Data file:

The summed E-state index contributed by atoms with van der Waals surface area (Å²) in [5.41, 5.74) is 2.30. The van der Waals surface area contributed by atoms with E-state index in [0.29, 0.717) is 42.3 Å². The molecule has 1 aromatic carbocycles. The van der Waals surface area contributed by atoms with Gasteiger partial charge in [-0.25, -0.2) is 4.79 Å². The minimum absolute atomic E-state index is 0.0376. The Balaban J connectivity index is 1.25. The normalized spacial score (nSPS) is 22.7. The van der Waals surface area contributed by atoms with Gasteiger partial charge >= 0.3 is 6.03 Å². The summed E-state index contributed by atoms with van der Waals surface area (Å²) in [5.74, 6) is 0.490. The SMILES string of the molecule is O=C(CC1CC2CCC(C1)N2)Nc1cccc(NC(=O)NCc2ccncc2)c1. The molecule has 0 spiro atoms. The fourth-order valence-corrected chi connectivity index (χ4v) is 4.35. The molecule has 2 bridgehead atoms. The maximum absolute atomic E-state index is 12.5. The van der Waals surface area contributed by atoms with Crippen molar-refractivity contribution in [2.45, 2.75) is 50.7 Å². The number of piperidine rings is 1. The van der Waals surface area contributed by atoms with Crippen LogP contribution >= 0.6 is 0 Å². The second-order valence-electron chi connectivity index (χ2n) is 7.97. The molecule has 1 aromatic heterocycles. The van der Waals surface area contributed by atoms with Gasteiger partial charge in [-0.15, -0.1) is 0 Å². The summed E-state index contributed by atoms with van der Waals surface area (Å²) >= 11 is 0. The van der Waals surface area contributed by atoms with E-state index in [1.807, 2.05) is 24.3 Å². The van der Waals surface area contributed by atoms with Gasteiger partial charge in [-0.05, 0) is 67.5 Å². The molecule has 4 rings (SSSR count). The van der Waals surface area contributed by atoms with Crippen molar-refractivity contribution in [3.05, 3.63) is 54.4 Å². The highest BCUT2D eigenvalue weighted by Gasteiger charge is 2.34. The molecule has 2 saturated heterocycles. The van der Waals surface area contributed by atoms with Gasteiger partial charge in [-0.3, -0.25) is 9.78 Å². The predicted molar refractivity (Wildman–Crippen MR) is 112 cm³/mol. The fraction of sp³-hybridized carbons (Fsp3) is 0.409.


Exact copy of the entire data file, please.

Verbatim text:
The summed E-state index contributed by atoms with van der Waals surface area (Å²) in [5.41, 5.74) is 2.30. The van der Waals surface area contributed by atoms with E-state index in [0.29, 0.717) is 42.3 Å². The molecule has 1 aromatic carbocycles. The van der Waals surface area contributed by atoms with Gasteiger partial charge in [-0.25, -0.2) is 4.79 Å². The minimum absolute atomic E-state index is 0.0376. The Balaban J connectivity index is 1.25. The normalized spacial score (nSPS) is 22.7. The van der Waals surface area contributed by atoms with Gasteiger partial charge >= 0.3 is 6.03 Å². The summed E-state index contributed by atoms with van der Waals surface area (Å²) in [5.74, 6) is 0.490. The SMILES string of the molecule is O=C(CC1CC2CCC(C1)N2)Nc1cccc(NC(=O)NCc2ccncc2)c1. The molecule has 0 spiro atoms. The fourth-order valence-corrected chi connectivity index (χ4v) is 4.35. The molecule has 2 bridgehead atoms. The maximum absolute atomic E-state index is 12.5. The van der Waals surface area contributed by atoms with Crippen molar-refractivity contribution in [2.45, 2.75) is 50.7 Å². The number of piperidine rings is 1. The van der Waals surface area contributed by atoms with Crippen LogP contribution >= 0.6 is 0 Å². The second-order valence-electron chi connectivity index (χ2n) is 7.97. The molecule has 1 aromatic heterocycles. The van der Waals surface area contributed by atoms with Gasteiger partial charge in [-0.15, -0.1) is 0 Å². The summed E-state index contributed by atoms with van der Waals surface area (Å²) >= 11 is 0. The van der Waals surface area contributed by atoms with E-state index in [1.807, 2.05) is 24.3 Å². The van der Waals surface area contributed by atoms with Gasteiger partial charge in [-0.05, 0) is 67.5 Å². The molecule has 4 rings (SSSR count). The van der Waals surface area contributed by atoms with Crippen molar-refractivity contribution in [3.05, 3.63) is 54.4 Å². The highest BCUT2D eigenvalue weighted by Gasteiger charge is 2.34. The molecule has 2 saturated heterocycles. The van der Waals surface area contributed by atoms with Gasteiger partial charge in [-0.3, -0.25) is 9.78 Å². The predicted molar refractivity (Wildman–Crippen MR) is 112 cm³/mol. The fraction of sp³-hybridized carbons (Fsp3) is 0.409.